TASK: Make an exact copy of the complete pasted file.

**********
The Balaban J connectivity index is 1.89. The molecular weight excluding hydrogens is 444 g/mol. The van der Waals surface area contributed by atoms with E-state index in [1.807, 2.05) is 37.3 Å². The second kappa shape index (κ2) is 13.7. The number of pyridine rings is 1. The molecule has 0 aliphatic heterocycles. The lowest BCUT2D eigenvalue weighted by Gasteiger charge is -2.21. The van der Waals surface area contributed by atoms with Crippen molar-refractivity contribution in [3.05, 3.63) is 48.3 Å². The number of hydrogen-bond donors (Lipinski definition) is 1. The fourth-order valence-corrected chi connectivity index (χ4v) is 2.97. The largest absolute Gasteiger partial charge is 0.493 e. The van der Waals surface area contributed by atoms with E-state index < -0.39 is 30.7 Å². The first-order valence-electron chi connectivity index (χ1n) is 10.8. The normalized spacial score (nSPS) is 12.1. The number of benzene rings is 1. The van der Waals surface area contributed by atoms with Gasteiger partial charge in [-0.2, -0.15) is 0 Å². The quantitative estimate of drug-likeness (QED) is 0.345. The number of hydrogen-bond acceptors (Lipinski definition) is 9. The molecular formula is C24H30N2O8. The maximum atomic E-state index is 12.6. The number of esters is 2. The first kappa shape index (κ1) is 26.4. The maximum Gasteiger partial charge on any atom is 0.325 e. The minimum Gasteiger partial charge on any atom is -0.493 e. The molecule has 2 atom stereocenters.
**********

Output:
The Balaban J connectivity index is 1.89. The molecular weight excluding hydrogens is 444 g/mol. The van der Waals surface area contributed by atoms with E-state index in [1.807, 2.05) is 37.3 Å². The second kappa shape index (κ2) is 13.7. The number of pyridine rings is 1. The molecule has 0 aliphatic heterocycles. The lowest BCUT2D eigenvalue weighted by Gasteiger charge is -2.21. The van der Waals surface area contributed by atoms with Crippen molar-refractivity contribution in [3.05, 3.63) is 48.3 Å². The number of hydrogen-bond donors (Lipinski definition) is 1. The fourth-order valence-corrected chi connectivity index (χ4v) is 2.97. The largest absolute Gasteiger partial charge is 0.493 e. The van der Waals surface area contributed by atoms with E-state index < -0.39 is 30.7 Å². The first-order valence-electron chi connectivity index (χ1n) is 10.8. The normalized spacial score (nSPS) is 12.1. The number of benzene rings is 1. The van der Waals surface area contributed by atoms with Gasteiger partial charge in [-0.2, -0.15) is 0 Å². The quantitative estimate of drug-likeness (QED) is 0.345. The number of hydrogen-bond acceptors (Lipinski definition) is 9. The molecular formula is C24H30N2O8. The maximum atomic E-state index is 12.6. The number of esters is 2. The first kappa shape index (κ1) is 26.4. The maximum Gasteiger partial charge on any atom is 0.325 e. The minimum Gasteiger partial charge on any atom is -0.493 e. The molecule has 2 atom stereocenters.